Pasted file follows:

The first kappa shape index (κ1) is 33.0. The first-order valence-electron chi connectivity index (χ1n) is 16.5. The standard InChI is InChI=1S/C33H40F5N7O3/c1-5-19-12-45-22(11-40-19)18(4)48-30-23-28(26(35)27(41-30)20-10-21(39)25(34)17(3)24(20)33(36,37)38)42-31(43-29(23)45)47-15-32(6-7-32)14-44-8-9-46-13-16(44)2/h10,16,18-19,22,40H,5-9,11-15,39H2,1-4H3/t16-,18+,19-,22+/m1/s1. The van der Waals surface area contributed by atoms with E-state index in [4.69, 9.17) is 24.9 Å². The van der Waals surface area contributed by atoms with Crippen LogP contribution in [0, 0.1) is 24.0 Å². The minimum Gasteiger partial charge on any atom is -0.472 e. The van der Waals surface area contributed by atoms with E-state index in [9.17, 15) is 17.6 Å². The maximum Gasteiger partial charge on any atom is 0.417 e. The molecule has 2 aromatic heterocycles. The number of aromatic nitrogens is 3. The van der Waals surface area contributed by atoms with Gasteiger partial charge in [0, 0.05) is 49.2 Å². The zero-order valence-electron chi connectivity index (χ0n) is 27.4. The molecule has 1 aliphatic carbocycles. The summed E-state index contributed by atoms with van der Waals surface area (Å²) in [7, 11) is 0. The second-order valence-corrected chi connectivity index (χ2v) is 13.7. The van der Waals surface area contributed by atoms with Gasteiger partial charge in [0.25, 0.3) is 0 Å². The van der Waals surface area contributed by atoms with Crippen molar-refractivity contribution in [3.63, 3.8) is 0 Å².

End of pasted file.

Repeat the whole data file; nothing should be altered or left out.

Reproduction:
The first kappa shape index (κ1) is 33.0. The first-order valence-electron chi connectivity index (χ1n) is 16.5. The standard InChI is InChI=1S/C33H40F5N7O3/c1-5-19-12-45-22(11-40-19)18(4)48-30-23-28(26(35)27(41-30)20-10-21(39)25(34)17(3)24(20)33(36,37)38)42-31(43-29(23)45)47-15-32(6-7-32)14-44-8-9-46-13-16(44)2/h10,16,18-19,22,40H,5-9,11-15,39H2,1-4H3/t16-,18+,19-,22+/m1/s1. The van der Waals surface area contributed by atoms with E-state index in [4.69, 9.17) is 24.9 Å². The van der Waals surface area contributed by atoms with Crippen LogP contribution in [0, 0.1) is 24.0 Å². The minimum Gasteiger partial charge on any atom is -0.472 e. The van der Waals surface area contributed by atoms with E-state index in [9.17, 15) is 17.6 Å². The maximum Gasteiger partial charge on any atom is 0.417 e. The molecule has 2 aromatic heterocycles. The number of aromatic nitrogens is 3. The van der Waals surface area contributed by atoms with Gasteiger partial charge in [0, 0.05) is 49.2 Å². The zero-order valence-electron chi connectivity index (χ0n) is 27.4. The molecule has 1 aliphatic carbocycles. The summed E-state index contributed by atoms with van der Waals surface area (Å²) in [7, 11) is 0. The second-order valence-corrected chi connectivity index (χ2v) is 13.7. The van der Waals surface area contributed by atoms with Gasteiger partial charge in [0.25, 0.3) is 0 Å². The van der Waals surface area contributed by atoms with Crippen molar-refractivity contribution in [3.63, 3.8) is 0 Å².